Will Bernie have to turn on his bros?

Will Bernie have to turn on his bros?

I’ve been critical of Sen. Bernie SandersBernie SandersOn The Money: Unemployment gains lower than expected | Jobs report lights fire under coronavirus relief talks Sanders says he can't support bipartisan COVID-19 relief proposal in its current form Progressives push for direct payments to be included in COVID-19 relief deal MORE and his crew of trolls since the 2016 Democratic primary. Having little concern for the health of the Democratic Party — a political party Sanders (I-Vt.) refuses to join, but wants to be the presidential nominee — Sanders’s backers regularly bash the elected officials I deeply admire who pass critical legislation, win elections and raise funds to keep the party afloat.

Purity tests are their lifeblood, even ones their own candidate of choice wouldn’t pass. Perhaps most concerning, they seek to destroy fellow liberals who deviate from their orthodoxy. 

Policy-oriented discussions about the advantages and disadvantages of “Medicare for all” versus ObamaCare are impossible. Don’t think billionaires are all bad? Unacceptable. Think there are some wars worth fighting? You’re a neocon in liberal clothing (clothing that probably costs too much, by the way). Concerned about the feasibility of implementing the Green New Deal? You’re just as bad as the Republicans.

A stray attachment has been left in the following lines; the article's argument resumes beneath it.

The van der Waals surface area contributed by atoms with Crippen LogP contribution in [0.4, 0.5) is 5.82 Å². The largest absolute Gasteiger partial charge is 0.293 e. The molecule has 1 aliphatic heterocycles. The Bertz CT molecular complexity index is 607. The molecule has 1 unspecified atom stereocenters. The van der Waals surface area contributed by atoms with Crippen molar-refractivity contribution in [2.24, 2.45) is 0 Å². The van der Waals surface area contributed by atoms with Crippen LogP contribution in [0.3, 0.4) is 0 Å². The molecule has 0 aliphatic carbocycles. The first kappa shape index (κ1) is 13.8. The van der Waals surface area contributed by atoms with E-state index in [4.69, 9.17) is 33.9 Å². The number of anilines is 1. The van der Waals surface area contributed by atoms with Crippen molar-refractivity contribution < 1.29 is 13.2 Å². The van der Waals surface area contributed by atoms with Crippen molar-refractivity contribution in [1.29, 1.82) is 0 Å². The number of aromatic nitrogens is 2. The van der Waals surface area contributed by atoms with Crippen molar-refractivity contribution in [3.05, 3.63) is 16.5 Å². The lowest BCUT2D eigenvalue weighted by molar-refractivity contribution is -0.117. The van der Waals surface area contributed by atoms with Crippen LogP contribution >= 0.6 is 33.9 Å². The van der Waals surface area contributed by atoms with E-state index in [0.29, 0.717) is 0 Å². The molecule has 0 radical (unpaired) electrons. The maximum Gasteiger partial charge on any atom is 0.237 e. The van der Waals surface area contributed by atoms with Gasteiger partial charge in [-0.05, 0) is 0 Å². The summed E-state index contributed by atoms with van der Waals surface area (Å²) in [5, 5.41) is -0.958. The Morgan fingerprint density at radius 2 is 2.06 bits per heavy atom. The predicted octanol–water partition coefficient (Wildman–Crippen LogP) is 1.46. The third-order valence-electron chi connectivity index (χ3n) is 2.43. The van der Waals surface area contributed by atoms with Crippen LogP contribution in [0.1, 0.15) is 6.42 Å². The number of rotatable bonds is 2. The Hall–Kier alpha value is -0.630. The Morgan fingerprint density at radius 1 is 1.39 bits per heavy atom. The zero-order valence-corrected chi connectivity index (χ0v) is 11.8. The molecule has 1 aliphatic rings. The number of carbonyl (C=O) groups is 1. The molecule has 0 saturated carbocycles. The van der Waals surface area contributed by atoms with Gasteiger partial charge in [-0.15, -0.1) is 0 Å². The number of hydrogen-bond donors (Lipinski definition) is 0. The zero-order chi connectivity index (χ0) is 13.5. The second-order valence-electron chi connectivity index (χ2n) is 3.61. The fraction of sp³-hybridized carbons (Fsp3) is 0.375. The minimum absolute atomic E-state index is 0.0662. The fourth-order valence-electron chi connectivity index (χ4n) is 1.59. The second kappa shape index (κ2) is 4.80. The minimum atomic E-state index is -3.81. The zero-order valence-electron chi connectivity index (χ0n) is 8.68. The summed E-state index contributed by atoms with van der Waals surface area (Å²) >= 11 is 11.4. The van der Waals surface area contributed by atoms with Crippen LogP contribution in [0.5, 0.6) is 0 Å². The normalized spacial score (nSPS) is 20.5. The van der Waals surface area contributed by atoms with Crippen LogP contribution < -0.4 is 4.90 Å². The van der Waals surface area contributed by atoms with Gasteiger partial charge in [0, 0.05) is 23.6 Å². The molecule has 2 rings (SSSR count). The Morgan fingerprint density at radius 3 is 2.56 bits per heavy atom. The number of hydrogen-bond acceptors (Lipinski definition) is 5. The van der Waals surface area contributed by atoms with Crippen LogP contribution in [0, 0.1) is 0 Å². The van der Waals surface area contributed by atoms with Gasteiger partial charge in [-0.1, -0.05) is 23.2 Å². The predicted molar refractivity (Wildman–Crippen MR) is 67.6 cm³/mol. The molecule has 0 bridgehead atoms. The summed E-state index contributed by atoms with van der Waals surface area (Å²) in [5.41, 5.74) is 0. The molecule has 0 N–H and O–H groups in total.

Their unbridled aggression is well documented. I wrote recently about prominent Sanders surrogate Rep. Rashida TlaibRashida Harbi TlaibProgressives push for direct payments to be included in COVID-19 relief deal Biden Cabinet picks largely unify Democrats — so far Democrats brush off calls for Biden to play hardball on Cabinet picks MORE (D-Mich.) leading a crowd in booing the mention of Hillary ClintonHillary Diane Rodham ClintonHillary and Chelsea Clinton to host series based on their book 'Gutsy Women' Democrats see spike in turnout among Asian American, Pacific Islander voters Biden officially announces ex-Obama official Brian Deese as top economic adviser MORE in Iowa just a few weeks ago. And on New Hampshire primary night at Sanders’s headquarters, Sanders supporters loudly booed when former South Bend, Ind., mayor Pete ButtigiegPete ButtigiegJuan Williams: Clyburn is my choice as politician of the year 'Biff is president': Michael J. Fox says Trump has played on 'every worst instinct in mankind' Buttigieg: Denying Biden intelligence briefings is about protecting Trump's 'ego' MORE appeared on the televisions. They also chanted “Wall Street Pete.”